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MLB Loses Appeal in Fantasy Baseball Lawsuit

Major League Baseball and the players association struck out on Monday when the U.S.

James A. Finley

Supreme Court rejected their appeal of a ruling that sided with a company that uses player statistics for fantasy baseball.

The high court declined to hear the appeal of a lower-court ruling that a St. Louis-based company called C.B.C. Distribution and Marketing has a free-speech right to use the names and performance statistics of famous athletes.

Fantasy sports in the United States has become a $1.5 billion annual industry involving millions of participants, according to court documents in the case. Fantasy leagues involve participants who manage imaginary teams based on the statistics of real players.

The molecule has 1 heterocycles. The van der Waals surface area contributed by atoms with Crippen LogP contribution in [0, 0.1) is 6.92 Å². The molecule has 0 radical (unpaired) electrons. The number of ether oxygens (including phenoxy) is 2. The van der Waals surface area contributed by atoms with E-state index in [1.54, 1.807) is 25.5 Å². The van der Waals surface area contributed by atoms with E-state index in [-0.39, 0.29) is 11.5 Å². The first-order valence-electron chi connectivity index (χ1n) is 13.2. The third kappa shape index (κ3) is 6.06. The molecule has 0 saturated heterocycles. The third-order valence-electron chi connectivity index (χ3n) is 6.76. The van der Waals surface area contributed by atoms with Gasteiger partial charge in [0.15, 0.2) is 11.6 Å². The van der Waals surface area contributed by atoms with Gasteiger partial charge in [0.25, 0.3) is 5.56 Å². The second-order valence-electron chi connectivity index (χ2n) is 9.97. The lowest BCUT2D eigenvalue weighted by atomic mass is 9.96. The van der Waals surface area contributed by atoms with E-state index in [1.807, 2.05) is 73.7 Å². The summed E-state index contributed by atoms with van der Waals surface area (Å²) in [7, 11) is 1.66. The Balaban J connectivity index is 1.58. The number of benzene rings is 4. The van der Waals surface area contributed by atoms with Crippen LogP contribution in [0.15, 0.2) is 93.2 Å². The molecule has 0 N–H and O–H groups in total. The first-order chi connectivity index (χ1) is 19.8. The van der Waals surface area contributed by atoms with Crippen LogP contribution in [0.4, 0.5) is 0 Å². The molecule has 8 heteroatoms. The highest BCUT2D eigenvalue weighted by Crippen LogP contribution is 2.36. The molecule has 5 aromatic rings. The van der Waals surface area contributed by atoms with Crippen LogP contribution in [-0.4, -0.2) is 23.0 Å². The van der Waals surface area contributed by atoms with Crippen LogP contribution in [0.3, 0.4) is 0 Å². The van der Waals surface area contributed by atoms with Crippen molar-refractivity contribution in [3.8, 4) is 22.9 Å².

C.B.C. sued after it was unable to obtain a license from a subsidiary of Major League Baseball to use players' names in its fantasy baseball games. The players association then intervened in the case, joining Major League Baseball and further asserting a breach-of-contract claim.

A federal judge and then a U.S. appeals court in St. Louis ruled for the company. The high court rejected the appeal by the players and the league without comment.

After the Supreme Court refused to get involved in the dispute, a spokesman for the players union said, "We're considering our options." Officials from Major League Baseball declined to comment.

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